During President Barack Obama’s first term, he ramped up the war in Afghanistan and tried to extend the war in Iraq. He kept the Guantanamo Bay detention facility open, expanded the US drone program, and kept Robert Gates, who served as defense secretary under George W. Bush, in his cabinet.
Rep. Dennis Kucinich (D-OH) said in an interview this week, “It’s a matter of fact that much of the Obama administration’s foreign policy is a continuation of the Bush administration’s foreign policy.”
In 2008, Obama was seen as the anti-war candidate in the Democratic primary race against Hillary Clinton. She had initially supported the war, while Obama had opposed it. However, two years into his first term, President Obama proposed keeping troops in Iraq past the date outlined in the Bush administration’s withdrawal agreement. The Iraqi government declined the proposal.
Yet, despite this and new military operations, which included the targeted killing of an American citizen, the antiwar movement has measurably declined since Obama took office in 2009. Now that Democrats have secured another term in the White House, however, some, like Kucinich, are hopeful the anti-war movement will re-emerge.
“The party and the movement have come to fuel each other,” said Michael Heaney, a political science researcher at the University of Michigan. “The movement grew on this anti-Bush opposition. Once Bush was gone, that really pulled the legs out from the antiwar movement.”
Heaney published a study last year about what he calls the “demobilization of the anti-war movement” in the Obama era. He and co-author Fabio Rojas studied surveys from more than 5,000 demonstrators, as well as interviews with anti-war leaders and found many of the activists were initially driven by anti-Republican sentiment, but withdrew from the movement after Obama took office.
“Why were people opposed to the Iraq war? It wasn’t just that they were opposed to Bush and then opposed to the Iraq war, it’s more that they saw their opposition to the war through the lens of opposing Bush,” Heaney said.
A 2012 Washington Post-ABC News poll showed a majority of self-described “liberal Democrats” supported keeping the Guantanamo Bay detention facility operating and more than three-fourths of them supported the use of armed drones. Those are two issues many Democrats attacked Bush on for years.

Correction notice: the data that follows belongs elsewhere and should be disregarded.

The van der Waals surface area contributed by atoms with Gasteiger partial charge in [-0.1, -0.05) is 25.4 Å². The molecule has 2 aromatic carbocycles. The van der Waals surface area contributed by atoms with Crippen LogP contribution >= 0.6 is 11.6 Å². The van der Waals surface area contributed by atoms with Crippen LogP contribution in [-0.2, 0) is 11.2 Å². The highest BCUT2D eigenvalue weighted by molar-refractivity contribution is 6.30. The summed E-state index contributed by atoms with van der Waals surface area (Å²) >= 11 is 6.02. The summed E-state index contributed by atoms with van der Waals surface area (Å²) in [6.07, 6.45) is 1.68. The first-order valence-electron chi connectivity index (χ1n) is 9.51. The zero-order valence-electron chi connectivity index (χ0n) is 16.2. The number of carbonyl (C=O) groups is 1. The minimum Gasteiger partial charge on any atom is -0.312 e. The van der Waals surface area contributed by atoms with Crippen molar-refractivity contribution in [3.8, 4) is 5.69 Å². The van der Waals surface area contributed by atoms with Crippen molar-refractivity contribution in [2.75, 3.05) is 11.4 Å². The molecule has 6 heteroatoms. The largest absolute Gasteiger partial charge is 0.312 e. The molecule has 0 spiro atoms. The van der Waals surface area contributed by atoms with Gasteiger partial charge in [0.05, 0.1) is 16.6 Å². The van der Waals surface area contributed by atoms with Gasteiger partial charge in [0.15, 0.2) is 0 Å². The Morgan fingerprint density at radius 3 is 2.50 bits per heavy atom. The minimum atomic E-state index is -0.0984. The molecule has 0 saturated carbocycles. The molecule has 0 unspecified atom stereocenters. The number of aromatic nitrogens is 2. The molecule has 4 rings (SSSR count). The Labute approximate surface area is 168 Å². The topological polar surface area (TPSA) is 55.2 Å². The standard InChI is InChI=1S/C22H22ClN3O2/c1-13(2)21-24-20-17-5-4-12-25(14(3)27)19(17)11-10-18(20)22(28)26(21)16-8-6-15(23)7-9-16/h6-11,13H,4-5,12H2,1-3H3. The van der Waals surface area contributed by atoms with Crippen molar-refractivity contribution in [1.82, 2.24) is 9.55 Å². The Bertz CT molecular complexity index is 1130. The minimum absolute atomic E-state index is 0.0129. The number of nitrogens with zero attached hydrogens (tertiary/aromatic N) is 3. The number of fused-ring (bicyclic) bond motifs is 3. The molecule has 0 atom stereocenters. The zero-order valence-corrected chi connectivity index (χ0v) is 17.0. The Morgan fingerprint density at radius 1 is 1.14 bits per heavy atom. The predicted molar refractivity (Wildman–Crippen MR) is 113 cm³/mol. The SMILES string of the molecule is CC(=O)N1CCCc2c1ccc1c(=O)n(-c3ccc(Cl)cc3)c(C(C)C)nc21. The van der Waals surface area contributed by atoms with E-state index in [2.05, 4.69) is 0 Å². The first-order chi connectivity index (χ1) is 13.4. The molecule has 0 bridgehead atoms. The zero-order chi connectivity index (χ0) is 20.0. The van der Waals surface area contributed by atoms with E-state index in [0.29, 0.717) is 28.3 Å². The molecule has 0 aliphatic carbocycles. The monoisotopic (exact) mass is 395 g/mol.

Since the election, however, some have signaled they want a harder stance against some of Obama’s anti-terrorism policy. It’s part of a broader narrative about more pressure on Obama from progressives, demonstrated when the president met with a handful of progressive activists and commentators this week, including MSNBC’s Rachel Maddow and AOL’s Arianna Huffington. However, there’s antiwar pressure coming from both Democrats and Republicans.
From the left, Rep. Kucinich introduced a bill which would require the White House to produce legal justification for the drone program. From the right, Sen. Rand Paul (R-KY) makes clear he’ll oppose expanding executive power in the war on terror.
“Left-right analysis fails here because through the president’s obliteration of the differences, what we have now is the requirement that members of Congress in both parties protect the Constitution and that’s what I’m calling on Congress to do. It’s not about left and right, it’s about right and wrong,” Kucinich said.
While Kucinich will leave Congress at the end of the year, he said he’s hopeful a Republican-Democrat coalition will emerge to bring more scrutiny to the Obama-era wars.